For a Malaysian who is a man of the cloth, he was highly irresponsible, when he said that Malaysia belongs solely to the Malays, and that the country needs a dictator, like Saddam Hussein, to stop the other races from questioning Malay “cultural and political dominance”.
As a Malaysian, residing in multicultural Malaysia, MAZA should appreciate that this nation comprises people of different faiths and cultures. We are not living in an age when tribal wars predominate.
Perlis mufti should relearn history and the formation of Malaysia
Moreover, to say that Malaysia, which was formed in 1963, after an agreement was forged with the East Malaysian countries of Sabah and Sarawak, belongs primarily to the Malays, is an insult to our East Malaysian cousins. Sabah and Sarawak are equal partners with Malaya.
As a man of religion, MAZA should be uniting people and using his skill to conciliate, and not cause controversy. In the weeks leading up to Merdeka and Malaysia Day, MAZA strikes a very confrontational tone.
Stop defending the hate preacher, Zakir Naik
He may be defending his friend, the controversial preacher, Zakir Naik, who is an Indian-born Muslim. Zakir’s recent comments about Chinese being ‘guests’ who should be sent back, and Indian Malaysians who show more loyalty to Prime Minister Narendra Modi of India, are more insults against fellow Malaysians.
Zakir may be a Muslim, a doctor, a multi-millionaire & a televangelist with a wide following, but MAZA lacks Malaysian spirit and fails to show Malaysian patriotism and solidarity. His outburst about Malaysia belonging to the Malays is irresponsible and unwarranted.
So, was he speaking in jest, was he being sarcastic, or was he serious, when he said that Malaysia needed someone like the former Iraqi dictator, Saddam Hussein, to curb leaders from the minority communities, who dared to question Malay dominance?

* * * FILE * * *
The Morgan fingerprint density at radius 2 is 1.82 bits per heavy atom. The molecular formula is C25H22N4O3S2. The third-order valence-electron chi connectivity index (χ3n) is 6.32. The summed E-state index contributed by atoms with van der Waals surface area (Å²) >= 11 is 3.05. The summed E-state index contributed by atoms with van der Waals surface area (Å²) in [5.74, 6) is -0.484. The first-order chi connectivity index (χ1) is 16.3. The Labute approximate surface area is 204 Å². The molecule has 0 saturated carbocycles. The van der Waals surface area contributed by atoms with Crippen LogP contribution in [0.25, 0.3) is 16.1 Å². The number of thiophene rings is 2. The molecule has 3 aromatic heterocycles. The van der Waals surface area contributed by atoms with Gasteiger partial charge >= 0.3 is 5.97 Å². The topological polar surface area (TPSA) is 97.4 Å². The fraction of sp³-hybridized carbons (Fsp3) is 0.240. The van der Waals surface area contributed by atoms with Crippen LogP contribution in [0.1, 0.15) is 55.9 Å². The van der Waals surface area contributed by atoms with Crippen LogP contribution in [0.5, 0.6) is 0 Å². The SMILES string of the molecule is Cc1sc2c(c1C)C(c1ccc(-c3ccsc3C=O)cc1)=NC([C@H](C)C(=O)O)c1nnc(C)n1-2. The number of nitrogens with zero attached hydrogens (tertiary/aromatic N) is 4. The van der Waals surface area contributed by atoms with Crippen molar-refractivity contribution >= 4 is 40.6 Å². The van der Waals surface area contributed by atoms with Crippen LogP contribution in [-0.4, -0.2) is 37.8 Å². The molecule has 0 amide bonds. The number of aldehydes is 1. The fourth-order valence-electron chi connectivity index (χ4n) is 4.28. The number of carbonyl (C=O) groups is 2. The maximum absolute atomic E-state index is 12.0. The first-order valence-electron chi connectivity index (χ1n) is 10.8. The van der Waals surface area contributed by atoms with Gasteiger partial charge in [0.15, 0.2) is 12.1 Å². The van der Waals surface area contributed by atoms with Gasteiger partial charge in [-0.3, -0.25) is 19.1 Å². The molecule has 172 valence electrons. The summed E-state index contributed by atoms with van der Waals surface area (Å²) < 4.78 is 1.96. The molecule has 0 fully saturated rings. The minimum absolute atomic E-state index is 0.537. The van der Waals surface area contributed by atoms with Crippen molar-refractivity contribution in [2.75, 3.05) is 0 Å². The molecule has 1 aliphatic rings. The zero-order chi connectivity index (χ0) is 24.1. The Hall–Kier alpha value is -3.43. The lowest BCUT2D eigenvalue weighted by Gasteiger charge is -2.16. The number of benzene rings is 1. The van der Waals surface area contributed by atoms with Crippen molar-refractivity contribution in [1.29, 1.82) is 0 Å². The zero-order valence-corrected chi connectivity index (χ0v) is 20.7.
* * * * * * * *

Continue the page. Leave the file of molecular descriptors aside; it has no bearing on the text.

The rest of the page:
MAZA’s lack of knowledge
How adequate is MAZA’s general knowledge and understanding of middle eastern politics, apart from the religious tensions? His description of the cruel Saddam is an understatement.
Saddam used chemical warfare and biological weapons against his neighbour, Iran, over border disputes and attempts to overthrow his regime. The Iran-Iraq war defined middle-eastern politics, and is arguably the longest and bloodiest war of the 20th Century. Over one million troops and civilians were killed because of Saddam’s desire to control the Gulf and its oil. The war started because he feared that the Iranian revolution would influence radical tendencies among Shites in Iraq.
Shites in Malaysia are already being persecuted. Allowing someone like Saddam to take control would spell disaster for the nation.
If MAZA were to study Saddam’s other crimes, he would hear that Saddam ordered the torture and execution of 148 people from the Shite village of Dujail after a failed assassination attempt, in 1982. The men and boys were rounded up and hauled to prison, for torture and eventual execution. Their village was razed to the ground, as punishment. Its livelihood was destroyed.
Was MAZA aware he insulted the PM?
The chilling tone set by MAZA is a cause for concern. Once considered one of the more progressive and open minded preachers, MAZA’s recent attack on the minorities and his call for a Saddam-like figure to rule Malaysia, is unacceptable.
MAZA’s anger against the minority races is clear. Will his condemnation spread to the Shite community and other Muslim sects, just like Saddam?
Although he acknowledged Saddam’s cruelty, MAZA said, “…but because of him (Saddam) that Iraq was not divided during his time…”
MAZA should not have insulted our prime minister, Dr Mahathir Mohamad, when he said that Malaysia needed a strong, dominant leader, to take on the “many things we currently have.”
Mahathir and the police are doing their level best to keep the peace and foster national unity, but MAZA’s statement that “…we will look for a candidate (like Saddam)…” is ridiculous and has no place in multicultural Malaysia.
We will soon celebrate Merdeka & Malaysia Day, and should recall the wishes of Tunku Abdul Rahman, for a multicultural Malaysia. We must reject controversial preachers and people who disrespect the minorities.